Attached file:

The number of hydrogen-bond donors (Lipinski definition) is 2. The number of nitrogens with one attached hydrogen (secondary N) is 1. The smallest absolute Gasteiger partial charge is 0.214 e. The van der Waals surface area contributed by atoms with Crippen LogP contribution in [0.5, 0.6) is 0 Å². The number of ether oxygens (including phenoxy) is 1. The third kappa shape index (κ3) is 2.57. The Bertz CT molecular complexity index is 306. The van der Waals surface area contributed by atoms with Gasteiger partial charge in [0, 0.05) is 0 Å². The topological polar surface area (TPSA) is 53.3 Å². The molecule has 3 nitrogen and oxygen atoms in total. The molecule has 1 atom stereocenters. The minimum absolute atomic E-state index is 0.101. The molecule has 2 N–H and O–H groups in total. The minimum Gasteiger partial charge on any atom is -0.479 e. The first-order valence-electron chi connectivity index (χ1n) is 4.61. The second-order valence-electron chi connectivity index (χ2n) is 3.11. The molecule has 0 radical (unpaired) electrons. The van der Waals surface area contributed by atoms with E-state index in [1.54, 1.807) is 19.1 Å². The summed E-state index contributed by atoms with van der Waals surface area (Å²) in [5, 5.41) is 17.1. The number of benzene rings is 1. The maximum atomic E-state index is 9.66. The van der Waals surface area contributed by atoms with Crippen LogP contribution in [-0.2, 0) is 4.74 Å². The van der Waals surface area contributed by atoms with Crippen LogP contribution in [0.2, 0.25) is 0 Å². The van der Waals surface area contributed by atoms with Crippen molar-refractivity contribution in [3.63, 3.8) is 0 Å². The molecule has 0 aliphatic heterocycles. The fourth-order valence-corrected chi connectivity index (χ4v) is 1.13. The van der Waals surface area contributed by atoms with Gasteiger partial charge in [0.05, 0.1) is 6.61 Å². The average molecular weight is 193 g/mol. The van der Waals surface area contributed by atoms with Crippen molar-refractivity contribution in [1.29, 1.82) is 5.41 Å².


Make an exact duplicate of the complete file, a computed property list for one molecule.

The number of hydrogen-bond donors (Lipinski definition) is 2. The number of nitrogens with one attached hydrogen (secondary N) is 1. The smallest absolute Gasteiger partial charge is 0.214 e. The van der Waals surface area contributed by atoms with Crippen LogP contribution in [0.5, 0.6) is 0 Å². The number of ether oxygens (including phenoxy) is 1. The third kappa shape index (κ3) is 2.57. The Bertz CT molecular complexity index is 306. The van der Waals surface area contributed by atoms with Gasteiger partial charge in [0, 0.05) is 0 Å². The topological polar surface area (TPSA) is 53.3 Å². The molecule has 3 nitrogen and oxygen atoms in total. The molecule has 1 atom stereocenters. The minimum absolute atomic E-state index is 0.101. The molecule has 2 N–H and O–H groups in total. The minimum Gasteiger partial charge on any atom is -0.479 e. The first-order valence-electron chi connectivity index (χ1n) is 4.61. The second-order valence-electron chi connectivity index (χ2n) is 3.11. The molecule has 0 radical (unpaired) electrons. The van der Waals surface area contributed by atoms with E-state index in [1.54, 1.807) is 19.1 Å². The summed E-state index contributed by atoms with van der Waals surface area (Å²) in [5, 5.41) is 17.1. The number of benzene rings is 1. The maximum atomic E-state index is 9.66. The van der Waals surface area contributed by atoms with Crippen LogP contribution in [-0.2, 0) is 4.74 Å². The van der Waals surface area contributed by atoms with Crippen LogP contribution in [0.2, 0.25) is 0 Å². The van der Waals surface area contributed by atoms with Crippen molar-refractivity contribution in [3.63, 3.8) is 0 Å². The molecule has 0 aliphatic heterocycles. The fourth-order valence-corrected chi connectivity index (χ4v) is 1.13. The van der Waals surface area contributed by atoms with Gasteiger partial charge in [0.05, 0.1) is 6.61 Å². The average molecular weight is 193 g/mol. The van der Waals surface area contributed by atoms with Crippen molar-refractivity contribution in [1.29, 1.82) is 5.41 Å².